Duke Sales
X1 = \$49:35
s1 = \$6:70
O-Campus Sales
X2 = \$43:05
s2 = \$7:98
(a) Do these data provide sucient evidence to support the students' claim that the mean sales price of Duke
sweatshirts is higher at Duke than it is o campus? State the null and the alternative hypothesis and perform the
test at = 0:05:
(b) Since samples are large, you can use z approximation for the exact t test in (a). Calculate approximate
p-value for the test in (a).
Stairs for Stats. For their STA110e project Gretchen and Montaye6 decided to measure heights of individual
stairs on West and East campuses and then compare the means. They hypothesized that there might be a dierence
in heights due to dierent styles of architecture, Gothic on West and Georgian on East.
Gothic architecture evolved during the 12th century in Europe, primarily France, and was popular there until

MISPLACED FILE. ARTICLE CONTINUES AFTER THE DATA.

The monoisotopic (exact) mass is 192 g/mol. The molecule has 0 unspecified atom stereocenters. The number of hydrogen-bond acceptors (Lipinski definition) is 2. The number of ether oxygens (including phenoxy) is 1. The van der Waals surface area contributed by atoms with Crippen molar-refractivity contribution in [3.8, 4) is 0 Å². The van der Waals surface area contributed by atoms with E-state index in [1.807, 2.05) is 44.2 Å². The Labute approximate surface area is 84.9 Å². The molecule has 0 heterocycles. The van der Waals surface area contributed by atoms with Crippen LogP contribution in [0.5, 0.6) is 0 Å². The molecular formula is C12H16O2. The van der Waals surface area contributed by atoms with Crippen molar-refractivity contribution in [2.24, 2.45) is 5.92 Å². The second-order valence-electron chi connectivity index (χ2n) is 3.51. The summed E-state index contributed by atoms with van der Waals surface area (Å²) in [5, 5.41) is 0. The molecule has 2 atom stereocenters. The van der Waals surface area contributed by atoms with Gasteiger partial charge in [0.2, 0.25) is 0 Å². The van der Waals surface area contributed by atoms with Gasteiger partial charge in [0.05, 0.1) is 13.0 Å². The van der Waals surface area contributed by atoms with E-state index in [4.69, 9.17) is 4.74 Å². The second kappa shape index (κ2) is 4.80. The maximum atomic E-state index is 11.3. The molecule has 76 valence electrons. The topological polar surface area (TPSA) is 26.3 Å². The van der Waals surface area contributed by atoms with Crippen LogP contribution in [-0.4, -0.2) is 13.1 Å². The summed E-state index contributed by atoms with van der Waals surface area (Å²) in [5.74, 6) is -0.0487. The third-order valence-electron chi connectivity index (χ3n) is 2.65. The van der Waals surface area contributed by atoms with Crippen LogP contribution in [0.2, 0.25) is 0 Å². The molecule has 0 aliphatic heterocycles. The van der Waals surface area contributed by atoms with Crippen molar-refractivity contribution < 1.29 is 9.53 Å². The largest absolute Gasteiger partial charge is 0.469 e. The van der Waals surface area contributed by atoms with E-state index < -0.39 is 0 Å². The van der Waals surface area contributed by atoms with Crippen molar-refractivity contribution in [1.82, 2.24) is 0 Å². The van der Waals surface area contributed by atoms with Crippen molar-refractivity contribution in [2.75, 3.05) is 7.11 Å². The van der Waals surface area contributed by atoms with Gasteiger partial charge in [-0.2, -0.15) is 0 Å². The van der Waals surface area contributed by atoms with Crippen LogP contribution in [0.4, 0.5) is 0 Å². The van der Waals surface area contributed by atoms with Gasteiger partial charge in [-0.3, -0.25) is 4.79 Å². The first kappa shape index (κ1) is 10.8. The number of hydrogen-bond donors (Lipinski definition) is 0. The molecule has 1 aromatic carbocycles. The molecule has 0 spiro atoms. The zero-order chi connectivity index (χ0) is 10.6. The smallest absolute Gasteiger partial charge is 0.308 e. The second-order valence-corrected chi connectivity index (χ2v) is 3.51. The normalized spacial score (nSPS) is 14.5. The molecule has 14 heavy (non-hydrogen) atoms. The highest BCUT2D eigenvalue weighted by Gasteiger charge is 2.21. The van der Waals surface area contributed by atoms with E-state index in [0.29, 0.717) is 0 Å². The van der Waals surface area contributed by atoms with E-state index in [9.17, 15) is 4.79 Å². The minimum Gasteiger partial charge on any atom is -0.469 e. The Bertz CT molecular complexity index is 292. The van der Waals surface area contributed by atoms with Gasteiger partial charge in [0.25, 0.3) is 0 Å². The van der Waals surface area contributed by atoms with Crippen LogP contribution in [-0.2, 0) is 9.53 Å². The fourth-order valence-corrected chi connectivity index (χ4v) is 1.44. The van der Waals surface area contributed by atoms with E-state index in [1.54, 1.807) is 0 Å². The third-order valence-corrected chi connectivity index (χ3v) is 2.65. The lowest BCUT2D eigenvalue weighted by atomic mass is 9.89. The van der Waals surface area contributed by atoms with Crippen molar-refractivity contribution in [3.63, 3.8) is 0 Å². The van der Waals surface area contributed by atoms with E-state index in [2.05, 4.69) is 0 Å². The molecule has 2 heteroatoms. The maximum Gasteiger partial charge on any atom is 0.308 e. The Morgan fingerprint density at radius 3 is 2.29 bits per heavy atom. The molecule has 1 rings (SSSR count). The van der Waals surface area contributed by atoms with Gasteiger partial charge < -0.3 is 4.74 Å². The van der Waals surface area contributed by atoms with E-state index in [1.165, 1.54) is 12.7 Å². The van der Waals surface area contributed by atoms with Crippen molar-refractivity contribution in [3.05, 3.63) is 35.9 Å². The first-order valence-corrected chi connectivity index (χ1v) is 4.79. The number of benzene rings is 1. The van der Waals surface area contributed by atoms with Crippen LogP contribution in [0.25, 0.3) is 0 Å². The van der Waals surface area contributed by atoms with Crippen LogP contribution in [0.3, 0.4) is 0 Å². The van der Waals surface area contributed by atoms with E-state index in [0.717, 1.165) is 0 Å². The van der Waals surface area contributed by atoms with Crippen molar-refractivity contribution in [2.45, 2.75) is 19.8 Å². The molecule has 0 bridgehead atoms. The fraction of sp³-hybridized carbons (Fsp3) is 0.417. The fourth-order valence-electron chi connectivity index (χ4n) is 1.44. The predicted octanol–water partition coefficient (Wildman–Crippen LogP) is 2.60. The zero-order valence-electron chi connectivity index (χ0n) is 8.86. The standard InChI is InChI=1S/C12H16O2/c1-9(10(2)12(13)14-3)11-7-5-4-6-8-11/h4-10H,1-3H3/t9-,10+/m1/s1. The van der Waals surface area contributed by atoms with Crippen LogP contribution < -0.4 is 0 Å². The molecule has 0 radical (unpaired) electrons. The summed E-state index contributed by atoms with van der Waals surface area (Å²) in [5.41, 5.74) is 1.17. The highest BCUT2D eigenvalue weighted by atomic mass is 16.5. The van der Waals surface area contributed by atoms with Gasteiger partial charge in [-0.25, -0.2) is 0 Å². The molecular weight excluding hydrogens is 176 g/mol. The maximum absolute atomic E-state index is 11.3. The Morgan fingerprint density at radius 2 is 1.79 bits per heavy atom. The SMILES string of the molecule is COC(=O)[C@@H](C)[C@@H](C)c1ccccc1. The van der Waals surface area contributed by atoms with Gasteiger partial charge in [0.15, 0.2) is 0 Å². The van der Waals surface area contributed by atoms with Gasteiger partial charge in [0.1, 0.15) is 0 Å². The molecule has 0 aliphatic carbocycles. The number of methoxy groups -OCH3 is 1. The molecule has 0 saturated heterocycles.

the 15th century. High Gothic was perfected in the 13th century and it was named such for its higher ceilings, vaults
and form. Gothic architecture has long been admired for its ornateness, high-reaching towers and spires; Gretchen
and Montaye believed that Gothic steps on West were taller in height than those on Georgian East campus.
Georgian architecture was primarily in vogue during the 16th and 17th centuries; it is known for its rounded
arches, red brick, simple lines and smooth, owing form.
Campus
West
East
Data Source and Number of Stairs
Mean St. Deviation
Allan 20, Perkins 25, West Union 15
17.53
2.74
Lilly 5, East Union 6, Baldwin 11, Brown 5,
Alspaugh 5, Pegram 5, Giles 5, Wilson 5, Carr 3,
Jarvis 2, East Duke 8
14.99
0.58
Without assuming equality of underlying (unknown) variances test the hypothesis that the mean heights of
stairs are the same. Consider the one sided alternative. Take = 0:05:
(ii) What assumption(s) you have made?
(iii) Is the p-value smaller than 0.01? (Do not calculate p-value.)
6
Gretchen Anderson and Montaye Sigmon: Stairs for Stats, Sta110E Project, Fall 1995.
11